A KAIST research team led by Professor Ji-Ho Park in the Bio and Brain Engineering Department at KAIST developed a technology for the effective treatment of cancer by delivering synthetic receptors throughout tumor tissue. The study, led by Ph.D. candidate Heegon Kim, was published online in Nature Communications on June 19. Cancer targeted therapy generally refers to therapy targeting specific molecules that are involved in the growth and generation of cancer. The targeted delivery of therapeutics using targeting agents such as antibodies or nanomaterials has improved the precision and safety of cancer therapy. However, the paucity and heterogeneity of identified molecular targets within tumors have resulted in poor and uneven distribution of targeted agents, thus compromising treatment outcomes. To solve this problem, the team constructed a cooperative targeting system in which synthetic and biological nanocomponents participate together in the tumor cell membrane-selective localization of synthetic receptors to amplify the subsequent targeting of therapeutics. Here, synthetic and biological nanocomponents refer to liposomes and extracellular vesicles, respectively. The synthetic receptors are first delivered selectively to tumor cell membranes in the perivascular region using liposomes. By hitchhiking with extracellular vesicles secreted by the cells, the synthetic receptors are transferred to neighboring cells and further spread throughout the tumor tissues where the molecular targets are limited. Hitchhiking extracellular vesicles for delivery of synthetic receptors was possible since extracellular vesicles, such as exosomes, mediate intercellular communications by transferring various biological components such as lipids, cytosolic proteins, and RNA through a membrane fusion process. They also play a supportive role in promoting tumor progression in that tumor-derived extracellular vesicles deliver oncogenic signals to normal host cells. The team showed that this tumor cell membrane-targeted delivery of synthetic receptors led to a uniform distribution of synthetic receptors throughout a tumor and subsequently led to enhanced phototherapeutic efficacy of the targeted photosensitizer. Professor Park said, “The cooperative tumor targeting system is expected to be applied in treating various diseases that are hard to target.” The research was funded by the Basic Science Research Program through the National Research Foundation funded by the Ministry of Science, ICT & Future Planning, and the National R&D Program for Cancer Control funded by the Ministry for Health and Welfare. (Ph.D. candidates Hee Gon Kim (left) and Chanhee Oh) Figure 1. A schematic of a cooperative tumor targeting system via delivery of synthetic receptors. Figure 2. A confocal microscopic image of a tumor section after cooperative targeting by synthetic receptor delivery. Green and magenta represent vessels and therapeutic agents inside a tumor respectively.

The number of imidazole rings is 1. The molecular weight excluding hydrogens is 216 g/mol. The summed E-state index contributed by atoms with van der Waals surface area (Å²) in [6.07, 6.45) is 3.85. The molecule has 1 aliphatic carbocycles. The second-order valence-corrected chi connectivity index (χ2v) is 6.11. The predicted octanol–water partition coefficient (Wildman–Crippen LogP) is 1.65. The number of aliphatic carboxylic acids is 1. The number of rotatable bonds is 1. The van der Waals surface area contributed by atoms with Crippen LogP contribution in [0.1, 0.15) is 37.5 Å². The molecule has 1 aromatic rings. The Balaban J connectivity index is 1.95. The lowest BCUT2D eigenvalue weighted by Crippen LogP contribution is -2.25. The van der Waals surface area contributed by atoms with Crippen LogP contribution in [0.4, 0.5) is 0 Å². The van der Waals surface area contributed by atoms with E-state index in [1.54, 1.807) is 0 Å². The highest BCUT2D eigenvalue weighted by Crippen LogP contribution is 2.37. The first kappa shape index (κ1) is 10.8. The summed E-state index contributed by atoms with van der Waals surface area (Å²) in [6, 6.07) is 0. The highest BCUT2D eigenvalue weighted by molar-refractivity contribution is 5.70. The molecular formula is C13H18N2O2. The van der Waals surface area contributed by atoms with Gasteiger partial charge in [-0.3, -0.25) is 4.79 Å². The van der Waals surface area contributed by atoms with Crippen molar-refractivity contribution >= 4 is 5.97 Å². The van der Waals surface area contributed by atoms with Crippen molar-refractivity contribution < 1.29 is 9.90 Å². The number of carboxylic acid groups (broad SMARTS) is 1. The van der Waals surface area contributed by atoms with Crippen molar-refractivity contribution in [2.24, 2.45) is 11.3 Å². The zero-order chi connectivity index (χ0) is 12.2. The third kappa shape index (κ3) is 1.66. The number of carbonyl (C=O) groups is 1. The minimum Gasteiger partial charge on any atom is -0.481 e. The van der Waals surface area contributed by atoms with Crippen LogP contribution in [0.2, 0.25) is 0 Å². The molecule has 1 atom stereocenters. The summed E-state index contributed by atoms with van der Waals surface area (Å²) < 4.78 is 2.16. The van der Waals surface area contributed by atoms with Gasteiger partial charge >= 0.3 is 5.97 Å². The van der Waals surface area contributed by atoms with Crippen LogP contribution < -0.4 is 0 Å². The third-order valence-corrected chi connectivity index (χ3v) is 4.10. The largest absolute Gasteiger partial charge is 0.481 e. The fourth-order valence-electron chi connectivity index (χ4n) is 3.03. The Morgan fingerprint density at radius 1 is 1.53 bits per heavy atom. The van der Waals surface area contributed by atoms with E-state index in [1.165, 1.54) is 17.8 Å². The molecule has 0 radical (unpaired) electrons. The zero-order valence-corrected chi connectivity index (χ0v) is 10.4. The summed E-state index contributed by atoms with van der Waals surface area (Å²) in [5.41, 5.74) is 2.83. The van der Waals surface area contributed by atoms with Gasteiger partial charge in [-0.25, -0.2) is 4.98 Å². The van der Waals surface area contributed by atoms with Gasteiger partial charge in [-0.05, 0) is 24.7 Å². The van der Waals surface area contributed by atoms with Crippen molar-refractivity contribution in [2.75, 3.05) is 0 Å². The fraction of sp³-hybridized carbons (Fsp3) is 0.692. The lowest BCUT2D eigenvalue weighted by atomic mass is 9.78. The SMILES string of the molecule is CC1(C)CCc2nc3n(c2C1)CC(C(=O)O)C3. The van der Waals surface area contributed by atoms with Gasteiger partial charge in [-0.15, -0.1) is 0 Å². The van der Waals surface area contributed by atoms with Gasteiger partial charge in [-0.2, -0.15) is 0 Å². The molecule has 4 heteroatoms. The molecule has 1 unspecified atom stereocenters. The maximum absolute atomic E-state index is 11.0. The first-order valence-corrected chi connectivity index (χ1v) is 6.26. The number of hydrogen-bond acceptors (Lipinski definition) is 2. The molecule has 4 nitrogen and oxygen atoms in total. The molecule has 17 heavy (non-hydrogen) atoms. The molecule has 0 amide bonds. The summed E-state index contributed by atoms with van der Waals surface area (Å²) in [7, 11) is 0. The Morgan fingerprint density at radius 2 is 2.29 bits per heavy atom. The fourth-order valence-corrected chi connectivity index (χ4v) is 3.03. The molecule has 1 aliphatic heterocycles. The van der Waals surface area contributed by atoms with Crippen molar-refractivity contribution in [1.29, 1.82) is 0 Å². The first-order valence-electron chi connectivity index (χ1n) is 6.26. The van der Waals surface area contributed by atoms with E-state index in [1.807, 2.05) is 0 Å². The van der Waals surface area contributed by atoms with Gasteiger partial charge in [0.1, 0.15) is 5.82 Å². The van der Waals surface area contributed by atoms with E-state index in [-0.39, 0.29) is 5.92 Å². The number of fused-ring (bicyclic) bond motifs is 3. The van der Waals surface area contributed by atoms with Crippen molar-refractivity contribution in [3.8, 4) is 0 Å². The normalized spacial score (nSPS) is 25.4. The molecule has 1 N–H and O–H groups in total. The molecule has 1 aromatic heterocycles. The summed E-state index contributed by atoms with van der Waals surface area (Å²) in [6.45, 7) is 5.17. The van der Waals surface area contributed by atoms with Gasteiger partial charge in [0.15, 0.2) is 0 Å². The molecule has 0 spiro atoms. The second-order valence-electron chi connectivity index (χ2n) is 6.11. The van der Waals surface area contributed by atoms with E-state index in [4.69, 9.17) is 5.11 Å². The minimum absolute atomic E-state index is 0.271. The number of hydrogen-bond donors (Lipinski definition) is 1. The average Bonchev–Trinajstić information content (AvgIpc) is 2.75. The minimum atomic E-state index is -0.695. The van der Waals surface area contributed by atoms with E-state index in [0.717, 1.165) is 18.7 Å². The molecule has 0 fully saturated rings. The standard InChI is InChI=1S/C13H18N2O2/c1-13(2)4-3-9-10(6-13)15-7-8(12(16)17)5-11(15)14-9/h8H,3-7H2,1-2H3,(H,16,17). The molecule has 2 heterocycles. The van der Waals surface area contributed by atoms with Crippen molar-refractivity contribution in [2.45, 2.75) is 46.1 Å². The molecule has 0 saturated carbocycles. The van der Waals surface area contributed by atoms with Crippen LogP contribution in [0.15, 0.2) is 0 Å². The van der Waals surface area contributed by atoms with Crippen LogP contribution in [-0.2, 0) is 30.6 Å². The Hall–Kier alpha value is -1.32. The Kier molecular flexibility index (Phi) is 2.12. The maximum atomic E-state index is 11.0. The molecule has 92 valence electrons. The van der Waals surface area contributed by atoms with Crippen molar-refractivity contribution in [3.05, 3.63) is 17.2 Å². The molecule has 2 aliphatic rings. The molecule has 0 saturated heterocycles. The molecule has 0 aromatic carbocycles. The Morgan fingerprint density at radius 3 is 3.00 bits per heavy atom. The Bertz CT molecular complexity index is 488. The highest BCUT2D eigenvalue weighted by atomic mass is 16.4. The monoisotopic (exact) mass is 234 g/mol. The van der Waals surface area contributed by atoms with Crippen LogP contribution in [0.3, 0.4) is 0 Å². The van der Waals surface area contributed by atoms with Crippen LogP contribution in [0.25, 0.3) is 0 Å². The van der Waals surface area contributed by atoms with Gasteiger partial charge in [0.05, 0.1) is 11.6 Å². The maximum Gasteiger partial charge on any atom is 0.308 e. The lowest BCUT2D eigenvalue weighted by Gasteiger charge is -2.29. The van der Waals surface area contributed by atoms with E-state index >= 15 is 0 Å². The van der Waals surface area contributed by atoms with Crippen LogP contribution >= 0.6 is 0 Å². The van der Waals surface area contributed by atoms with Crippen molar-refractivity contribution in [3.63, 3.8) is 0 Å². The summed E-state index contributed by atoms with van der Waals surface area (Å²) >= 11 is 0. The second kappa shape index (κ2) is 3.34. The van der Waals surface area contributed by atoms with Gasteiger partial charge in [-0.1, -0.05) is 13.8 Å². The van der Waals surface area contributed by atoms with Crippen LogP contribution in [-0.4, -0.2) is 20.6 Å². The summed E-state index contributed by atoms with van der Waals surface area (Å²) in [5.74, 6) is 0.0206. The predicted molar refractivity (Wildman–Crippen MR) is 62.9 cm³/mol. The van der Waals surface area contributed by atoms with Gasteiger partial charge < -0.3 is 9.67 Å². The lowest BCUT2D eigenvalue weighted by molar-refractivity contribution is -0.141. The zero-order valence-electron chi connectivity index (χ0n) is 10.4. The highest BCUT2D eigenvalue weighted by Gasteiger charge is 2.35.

Controlling Turtle Motion with Human Thought
KAIST researchers have developed a technology that can remotely control an animal’s movement with human thought. In the 2009 blockbuster “Avatar,” a human remotely controls the body of an alien. It does so by injecting human intelligence into a remotely located, biological body. Although still in the realm of science fiction, researchers are nevertheless developing so-called ‘brain-computer interfaces’ (BCIs) following recent advances in electronics and computing. These technologies can ‘read’ and use human thought to control machines, for example, humanoid robots. New research has demonstrated the possibility of combining a BCI with a device that transmits information from a computer to a brain, or known as a ‘computer-to-brain interface’ (CBI). The combination of these devices could be used to establish a functional link between the brains of different species. Now, researchers from the Korea Advanced Institute of Science and Technology (KAIST) have developed a human-turtle interaction system in which a signal originating from a human brain can affect where a turtle moves. Unlike previous research that has tried to control animal movement by applying invasive methods, most notably in insects, Professors Phill-Seung Lee of the Mechanical Engineering Department and Sungho Jo of the Computing School propose a conceptual system that can guide an animal’s moving path by controlling its instinctive escape behavior. They chose a turtle because of its cognitive abilities as well as its ability to distinguish different wavelengths of light. Specifically, turtles can recognize a white light source as an open space and so move toward it. They also show specific avoidance behavior to things that might obstruct their view. Turtles also move toward and away from obstacles in their environment in a predictable manner. It was this instinctive, predictable behavior that the researchers induced using the BCI. The entire human-turtle setup is as follows: A head-mounted display (HMD) is combined with a BCI to immerse the human user in the turtle’s environment. The human operator wears the BCI-HMD system, while the turtle has a 'cyborg system'—consisting of a camera, Wi-Fi transceiver, computer control module, and battery—all mounted on the turtle’s upper shell. Also included on the turtle’s shell is a black semi-cylinder with a slit, which forms the ‘stimulation device.’ This can be turned ±36 degrees via the BCI. The entire process works like this: the human operator receives images from the camera mounted on the turtle. These real-time video images allow the human operator to decide where the turtle should move. The human provides thought commands that are recognized by the wearable BCI system as electroencephalography (EEG) signals. The BCI can distinguish between three mental states: left, right, and idle. The left and right commands activate the turtle’s stimulation device via Wi-Fi, turning it so that it obstructs the turtle’s view. This invokes its natural instinct to move toward light and change its direction. Finally, the human acquires updated visual feedback from the camera mounted on the shell and in this way continues to remotely navigate the turtle’s trajectory. The research demonstrates that the animal guiding scheme via BCI can be used in a variety of environments with turtles moving indoors and outdoors on many different surfaces, like gravel and grass, and tackling a range of obstacles, such as shallow water and trees. This technology could be developed to integrate positioning systems and improved augmented and virtual reality techniques, enabling various applications, including devices for military reconnaissance and surveillance. *** Reference: “Remote Navigation of Turtle by Controlling Instinct Behavior via Human Brain-computer Interface,” Journal of Bionic Engineering, July 2016 (DOI: 10.1016/S1672-6529(16)60322-0) Depiction of Cyborg System A human controller influences the turtle’s escape behavior by sending left and right signals via Wi-Fi to a control system on the back of the turtle.